Hillary Clinton urges full civilian rule in Egypt
US Secretary of State Hillary Clinton has voiced support for a "full transition to civilian rule" in Egypt, at the start of a visit to Cairo.
Supporters of new President Mohammed Mursi are in a stand-off with generals who have ruled since President Hosni Mubarak was ousted last year.
Speaking after talks with Mr Mursi, Mrs Clinton said the situation required "compromise and real politics".
She also praised Egypt's military council for its interim leadership.
Mr Mursi, of the Muslim Brotherhood's Freedom and Justice Party, was elected in June in the country's first freely contested leadership vote.
The hour-long meeting between President Mursi and Mrs Clinton was described by a US official as candid and cordial.
Hillary Clinton wanted to come to Egypt soon after the elections because the US believes it is important to engage with President Mursi early on. The meeting was described by officials as good and candid but this is still a tentative relationship, not a full embrace.
The US administration is slowly feeling its way in the region, learning to work with groups that Washington has shunned in the past.
When Condoleezza Rice was here in 2005 as US Secretary of State, she was categorical - the US would not engage with the Muslim Brotherhood. But in the new Arab world, long-held American assumptions about who is a friend or not have been shattered. And new problems have emerged.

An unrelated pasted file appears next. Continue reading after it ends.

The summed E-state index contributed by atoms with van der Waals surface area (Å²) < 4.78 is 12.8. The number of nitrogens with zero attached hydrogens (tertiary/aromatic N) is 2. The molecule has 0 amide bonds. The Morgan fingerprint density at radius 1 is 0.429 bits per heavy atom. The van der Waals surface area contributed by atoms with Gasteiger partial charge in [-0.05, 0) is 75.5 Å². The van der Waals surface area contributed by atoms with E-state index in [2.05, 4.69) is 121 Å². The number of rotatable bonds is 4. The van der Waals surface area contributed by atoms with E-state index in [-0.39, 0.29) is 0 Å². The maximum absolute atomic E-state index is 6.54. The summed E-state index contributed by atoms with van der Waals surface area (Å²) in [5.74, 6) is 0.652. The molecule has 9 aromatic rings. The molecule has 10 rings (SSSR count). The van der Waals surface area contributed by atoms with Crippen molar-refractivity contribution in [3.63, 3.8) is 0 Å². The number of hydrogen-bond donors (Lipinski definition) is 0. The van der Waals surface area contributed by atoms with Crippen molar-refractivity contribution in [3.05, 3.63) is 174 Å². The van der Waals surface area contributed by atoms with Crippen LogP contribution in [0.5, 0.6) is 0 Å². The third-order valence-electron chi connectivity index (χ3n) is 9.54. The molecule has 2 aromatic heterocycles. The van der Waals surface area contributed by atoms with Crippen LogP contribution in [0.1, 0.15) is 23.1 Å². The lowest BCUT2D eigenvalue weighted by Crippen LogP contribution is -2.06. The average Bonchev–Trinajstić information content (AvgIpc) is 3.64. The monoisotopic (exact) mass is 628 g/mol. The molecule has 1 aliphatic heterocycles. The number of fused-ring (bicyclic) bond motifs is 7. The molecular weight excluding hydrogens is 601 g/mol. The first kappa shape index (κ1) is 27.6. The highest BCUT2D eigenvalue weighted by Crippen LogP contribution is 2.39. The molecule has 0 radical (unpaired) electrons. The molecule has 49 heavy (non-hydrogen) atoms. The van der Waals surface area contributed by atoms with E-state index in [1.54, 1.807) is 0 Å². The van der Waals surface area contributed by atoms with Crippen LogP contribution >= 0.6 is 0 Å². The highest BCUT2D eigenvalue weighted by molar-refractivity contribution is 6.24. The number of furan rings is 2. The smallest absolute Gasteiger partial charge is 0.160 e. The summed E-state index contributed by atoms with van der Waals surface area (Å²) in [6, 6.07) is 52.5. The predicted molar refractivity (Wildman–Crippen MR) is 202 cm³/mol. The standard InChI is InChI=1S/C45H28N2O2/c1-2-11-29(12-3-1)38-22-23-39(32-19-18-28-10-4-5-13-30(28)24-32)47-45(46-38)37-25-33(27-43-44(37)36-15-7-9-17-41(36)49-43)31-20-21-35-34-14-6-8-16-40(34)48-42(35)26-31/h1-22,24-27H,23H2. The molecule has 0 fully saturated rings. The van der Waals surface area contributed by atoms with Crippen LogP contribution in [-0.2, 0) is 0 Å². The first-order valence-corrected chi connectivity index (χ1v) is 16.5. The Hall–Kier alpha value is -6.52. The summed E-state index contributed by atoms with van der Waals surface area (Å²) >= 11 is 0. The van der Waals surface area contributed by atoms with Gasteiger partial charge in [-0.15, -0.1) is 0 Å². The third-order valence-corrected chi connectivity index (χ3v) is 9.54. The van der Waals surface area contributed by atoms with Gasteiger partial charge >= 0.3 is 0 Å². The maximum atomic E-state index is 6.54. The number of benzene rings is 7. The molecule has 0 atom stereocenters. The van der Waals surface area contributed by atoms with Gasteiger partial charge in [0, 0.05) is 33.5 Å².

Outside Mrs Clinton's hotel, dozens of Egyptians protested against Mr Mursi and continued US military aid to Egypt under his presidency with slogans like: "We don't want Hamas to rule Egypt."
Afterwards, Mrs Clinton told reporters: "I have come to Cairo to reaffirm the strong support of the United States for the Egyptian people and their democratic transition.
"We want to be a good partner and we want to support the democracy that has been achieved by the courage and sacrifice of the Egyptian people."
The BBC's Jon Leyne in Cairo says that for all the US fears of an Islamist takeover in recent decades, the governments in Washington and Egypt have now realised they need each other.
Mr Mursi and the Muslim Brotherhood are particularly keen to avoid the sort of international isolation that has been so damaging to other Islamist governments after they have taken office, our correspondent adds.
Saturday's talks launched a series of high-level meetings aimed at stabilising Egypt's fledgling democracy and its alliance with the US.
Mr Mursi has tried to defuse a row over parliament - a body he tried to reinstate by decree last weekend.
The chamber, dominated by Mr Mursi's Islamist allies, was shut down by the military before he took power. The Supreme Constitutional Court has said the dissolution is final.
Mr Mursi says he is "committed to the rulings of Egyptian judges and very keen to manage state powers and prevent any confrontation".Israel treaty
Mrs Clinton said she would meet the head of the Supreme Council of the Armed Forces (Scaf), Field Marshal Mohammed Hussein Tantawi, on Sunday.
He became the country's interim ruler after the fall of President Hosni Mubarak in February last year.
Mrs Clinton praised the role played by the military, but said she would make clear to Field Marshal Tantawi that the US supports the return of the armed forced "to a purely military role".
The secretary of state also encouraged President Mursi to live up to his promises to protect the rights of women and minorities, and to preserve the peace treaty with Israel.
Mrs Clinton arrived in Egypt from a week-long trip to Asia, and will later visit Israel.